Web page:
Diffusion-induced fractionation of niobium and tantalum during continental crust formation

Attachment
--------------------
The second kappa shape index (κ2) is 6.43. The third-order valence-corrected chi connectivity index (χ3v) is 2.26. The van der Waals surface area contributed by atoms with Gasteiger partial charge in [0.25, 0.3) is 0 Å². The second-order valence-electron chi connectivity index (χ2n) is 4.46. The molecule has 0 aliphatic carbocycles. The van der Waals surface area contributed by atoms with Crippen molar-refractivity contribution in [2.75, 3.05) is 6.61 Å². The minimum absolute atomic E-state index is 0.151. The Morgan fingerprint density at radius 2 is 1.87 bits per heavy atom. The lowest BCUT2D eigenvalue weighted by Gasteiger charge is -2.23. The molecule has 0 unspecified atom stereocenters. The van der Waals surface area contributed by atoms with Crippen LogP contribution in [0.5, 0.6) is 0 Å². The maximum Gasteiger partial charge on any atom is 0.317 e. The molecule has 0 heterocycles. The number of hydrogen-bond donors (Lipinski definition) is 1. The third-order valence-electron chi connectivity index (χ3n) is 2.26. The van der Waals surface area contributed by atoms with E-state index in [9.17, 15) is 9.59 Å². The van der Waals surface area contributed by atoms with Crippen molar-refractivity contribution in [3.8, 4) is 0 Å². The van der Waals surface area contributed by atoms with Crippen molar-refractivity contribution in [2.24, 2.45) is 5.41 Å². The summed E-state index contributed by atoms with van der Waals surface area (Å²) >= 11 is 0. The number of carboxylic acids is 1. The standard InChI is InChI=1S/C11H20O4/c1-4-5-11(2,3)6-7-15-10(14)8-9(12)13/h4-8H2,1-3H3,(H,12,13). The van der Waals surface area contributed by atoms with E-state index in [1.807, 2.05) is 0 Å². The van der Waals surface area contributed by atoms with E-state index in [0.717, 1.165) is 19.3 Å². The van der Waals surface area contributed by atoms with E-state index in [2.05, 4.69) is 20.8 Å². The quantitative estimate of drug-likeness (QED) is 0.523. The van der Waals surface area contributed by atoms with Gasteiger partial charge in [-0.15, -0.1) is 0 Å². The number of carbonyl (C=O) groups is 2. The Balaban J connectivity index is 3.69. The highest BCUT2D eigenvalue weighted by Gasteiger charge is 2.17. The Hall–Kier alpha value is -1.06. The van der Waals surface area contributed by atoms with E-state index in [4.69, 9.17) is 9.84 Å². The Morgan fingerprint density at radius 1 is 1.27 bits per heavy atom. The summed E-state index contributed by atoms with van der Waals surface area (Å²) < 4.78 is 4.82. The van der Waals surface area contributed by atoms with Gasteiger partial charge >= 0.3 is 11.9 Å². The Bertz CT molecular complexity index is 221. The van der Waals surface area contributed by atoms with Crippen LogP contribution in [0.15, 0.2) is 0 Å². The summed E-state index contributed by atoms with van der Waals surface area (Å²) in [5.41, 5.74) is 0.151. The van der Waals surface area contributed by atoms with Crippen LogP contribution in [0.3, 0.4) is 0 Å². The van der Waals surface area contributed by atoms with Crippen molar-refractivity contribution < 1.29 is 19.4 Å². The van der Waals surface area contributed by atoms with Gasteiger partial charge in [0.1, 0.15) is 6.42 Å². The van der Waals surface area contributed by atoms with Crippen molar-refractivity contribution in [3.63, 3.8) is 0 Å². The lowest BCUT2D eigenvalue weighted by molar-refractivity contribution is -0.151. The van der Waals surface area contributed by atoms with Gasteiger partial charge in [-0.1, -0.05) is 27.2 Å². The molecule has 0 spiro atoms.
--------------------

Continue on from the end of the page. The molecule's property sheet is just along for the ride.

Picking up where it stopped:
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Differentiation of the Earth into its major spheres - crust, mantle and core - has proceeded dominantly through magmatic processes involving melting and melt separation. Models that describe these differentiation processes are guided by elemental abundances in the different reservoirs. Elements are fractionated between coexisting phases during partial melting, and geochemical models are generally based on the fundamental assumption that trace-element equilibrium is established between the partial melts and the restitic minerals. The element pair niobium and tantalum is key to the distinction of different melting regimes involved in crustal differentiation, but equilibrium partition models have largely failed to reproduce the Nb/Ta patterns observed in nature, posing a long-standing geochemical conundrum. Here we demonstrate that kinetic fractionation of Nb and Ta by diffusion may have produced the low Nb/Ta observed in the continental crust. On the basis of the diffusivities of Nb and Ta in rutile (TiO2) determined experimentally in this study, we conclude that equilibrium cannot be expected for the natural range of grain sizes, temperatures and time scales involved in partial melting of crustal rocks. Instead, the observed fractionation of the geochemical twins, Nb and Ta, in the silicate Earth most likely proceeds by partial - as opposed to complete - equilibration of rutile and melt. Hence, the assumption of bulk equilibrium during partial melting for the processes of crustal differentiation may not be justified, as is demonstrated here for Nb/Ta. The concept presented here is based on kinetic fractionation melting and explains the observed low Nb/Ta ratio of the continental crust. (C) 2013 Elsevier B.V. All rights reserved.